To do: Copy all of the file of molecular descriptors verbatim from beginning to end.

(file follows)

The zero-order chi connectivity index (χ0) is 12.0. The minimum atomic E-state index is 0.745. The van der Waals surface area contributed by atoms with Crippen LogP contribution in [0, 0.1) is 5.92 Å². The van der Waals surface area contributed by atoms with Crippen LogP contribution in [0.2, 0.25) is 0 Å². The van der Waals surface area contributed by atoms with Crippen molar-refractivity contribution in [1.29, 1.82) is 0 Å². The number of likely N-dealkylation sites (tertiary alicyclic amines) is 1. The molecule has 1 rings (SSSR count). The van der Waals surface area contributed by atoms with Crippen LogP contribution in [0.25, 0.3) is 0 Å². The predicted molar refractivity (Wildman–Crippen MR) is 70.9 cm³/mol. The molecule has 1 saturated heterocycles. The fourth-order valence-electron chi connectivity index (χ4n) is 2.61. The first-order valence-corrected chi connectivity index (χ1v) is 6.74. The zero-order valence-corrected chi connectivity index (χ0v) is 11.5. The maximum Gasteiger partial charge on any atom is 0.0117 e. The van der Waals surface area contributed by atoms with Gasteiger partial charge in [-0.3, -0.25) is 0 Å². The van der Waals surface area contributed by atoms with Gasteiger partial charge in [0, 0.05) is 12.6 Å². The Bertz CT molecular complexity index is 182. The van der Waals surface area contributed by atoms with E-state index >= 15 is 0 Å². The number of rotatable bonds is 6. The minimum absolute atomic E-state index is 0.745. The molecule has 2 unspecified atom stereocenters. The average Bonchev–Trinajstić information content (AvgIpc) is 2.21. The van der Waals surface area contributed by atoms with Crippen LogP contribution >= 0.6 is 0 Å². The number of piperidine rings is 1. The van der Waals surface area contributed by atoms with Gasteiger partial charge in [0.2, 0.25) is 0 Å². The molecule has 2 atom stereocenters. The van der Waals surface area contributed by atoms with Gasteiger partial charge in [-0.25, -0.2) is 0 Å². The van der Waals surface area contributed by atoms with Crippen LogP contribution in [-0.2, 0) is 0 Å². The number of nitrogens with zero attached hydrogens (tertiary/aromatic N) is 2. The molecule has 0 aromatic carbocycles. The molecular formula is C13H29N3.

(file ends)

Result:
The zero-order chi connectivity index (χ0) is 12.0. The minimum atomic E-state index is 0.745. The van der Waals surface area contributed by atoms with Crippen LogP contribution in [0, 0.1) is 5.92 Å². The van der Waals surface area contributed by atoms with Crippen LogP contribution in [0.2, 0.25) is 0 Å². The van der Waals surface area contributed by atoms with Crippen molar-refractivity contribution in [1.29, 1.82) is 0 Å². The number of likely N-dealkylation sites (tertiary alicyclic amines) is 1. The molecule has 1 rings (SSSR count). The van der Waals surface area contributed by atoms with Crippen LogP contribution in [0.25, 0.3) is 0 Å². The predicted molar refractivity (Wildman–Crippen MR) is 70.9 cm³/mol. The molecule has 1 saturated heterocycles. The fourth-order valence-electron chi connectivity index (χ4n) is 2.61. The first-order valence-corrected chi connectivity index (χ1v) is 6.74. The zero-order valence-corrected chi connectivity index (χ0v) is 11.5. The maximum Gasteiger partial charge on any atom is 0.0117 e. The van der Waals surface area contributed by atoms with Gasteiger partial charge in [-0.3, -0.25) is 0 Å². The van der Waals surface area contributed by atoms with Gasteiger partial charge in [0, 0.05) is 12.6 Å². The Bertz CT molecular complexity index is 182. The van der Waals surface area contributed by atoms with E-state index >= 15 is 0 Å². The number of rotatable bonds is 6. The minimum absolute atomic E-state index is 0.745. The molecule has 2 unspecified atom stereocenters. The average Bonchev–Trinajstić information content (AvgIpc) is 2.21. The van der Waals surface area contributed by atoms with Crippen LogP contribution >= 0.6 is 0 Å². The number of piperidine rings is 1. The van der Waals surface area contributed by atoms with Gasteiger partial charge in [0.2, 0.25) is 0 Å². The molecule has 2 atom stereocenters. The van der Waals surface area contributed by atoms with Gasteiger partial charge in [-0.25, -0.2) is 0 Å². The van der Waals surface area contributed by atoms with Crippen LogP contribution in [-0.2, 0) is 0 Å². The number of nitrogens with zero attached hydrogens (tertiary/aromatic N) is 2. The molecule has 0 aromatic carbocycles. The molecular formula is C13H29N3.